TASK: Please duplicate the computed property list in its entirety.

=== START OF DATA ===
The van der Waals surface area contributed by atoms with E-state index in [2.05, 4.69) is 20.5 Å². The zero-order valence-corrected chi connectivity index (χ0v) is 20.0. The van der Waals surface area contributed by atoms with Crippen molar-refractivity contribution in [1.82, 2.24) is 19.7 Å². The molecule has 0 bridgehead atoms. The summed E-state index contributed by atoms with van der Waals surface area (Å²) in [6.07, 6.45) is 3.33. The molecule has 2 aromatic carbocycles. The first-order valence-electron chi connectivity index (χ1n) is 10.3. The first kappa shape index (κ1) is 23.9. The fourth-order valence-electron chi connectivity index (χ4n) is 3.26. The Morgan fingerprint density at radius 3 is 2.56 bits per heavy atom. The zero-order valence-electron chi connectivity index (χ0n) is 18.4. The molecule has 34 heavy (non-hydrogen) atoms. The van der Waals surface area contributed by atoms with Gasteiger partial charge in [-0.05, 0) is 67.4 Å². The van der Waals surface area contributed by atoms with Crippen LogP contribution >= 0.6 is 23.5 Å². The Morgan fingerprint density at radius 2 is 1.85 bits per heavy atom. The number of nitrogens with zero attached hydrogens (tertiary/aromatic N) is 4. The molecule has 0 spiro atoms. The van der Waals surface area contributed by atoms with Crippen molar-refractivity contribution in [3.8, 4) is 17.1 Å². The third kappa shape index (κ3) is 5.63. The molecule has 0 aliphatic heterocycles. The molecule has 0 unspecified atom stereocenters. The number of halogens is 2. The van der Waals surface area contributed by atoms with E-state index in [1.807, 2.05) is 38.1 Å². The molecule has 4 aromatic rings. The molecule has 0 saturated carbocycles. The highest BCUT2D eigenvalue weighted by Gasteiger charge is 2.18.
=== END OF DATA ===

The van der Waals surface area contributed by atoms with E-state index in [2.05, 4.69) is 20.5 Å². The zero-order valence-corrected chi connectivity index (χ0v) is 20.0. The van der Waals surface area contributed by atoms with Crippen molar-refractivity contribution in [1.82, 2.24) is 19.7 Å². The molecule has 0 bridgehead atoms. The summed E-state index contributed by atoms with van der Waals surface area (Å²) in [6.07, 6.45) is 3.33. The molecule has 2 aromatic carbocycles. The first-order valence-electron chi connectivity index (χ1n) is 10.3. The first kappa shape index (κ1) is 23.9. The fourth-order valence-electron chi connectivity index (χ4n) is 3.26. The Morgan fingerprint density at radius 3 is 2.56 bits per heavy atom. The zero-order valence-electron chi connectivity index (χ0n) is 18.4. The molecule has 34 heavy (non-hydrogen) atoms. The van der Waals surface area contributed by atoms with Gasteiger partial charge in [-0.05, 0) is 67.4 Å². The van der Waals surface area contributed by atoms with Crippen LogP contribution >= 0.6 is 23.5 Å². The Morgan fingerprint density at radius 2 is 1.85 bits per heavy atom. The number of nitrogens with zero attached hydrogens (tertiary/aromatic N) is 4. The molecule has 0 spiro atoms. The van der Waals surface area contributed by atoms with Crippen molar-refractivity contribution in [3.8, 4) is 17.1 Å². The third kappa shape index (κ3) is 5.63. The molecule has 0 aliphatic heterocycles. The molecule has 0 unspecified atom stereocenters. The number of halogens is 2. The van der Waals surface area contributed by atoms with E-state index in [1.807, 2.05) is 38.1 Å². The molecule has 4 aromatic rings. The molecule has 0 saturated carbocycles. The highest BCUT2D eigenvalue weighted by Gasteiger charge is 2.18.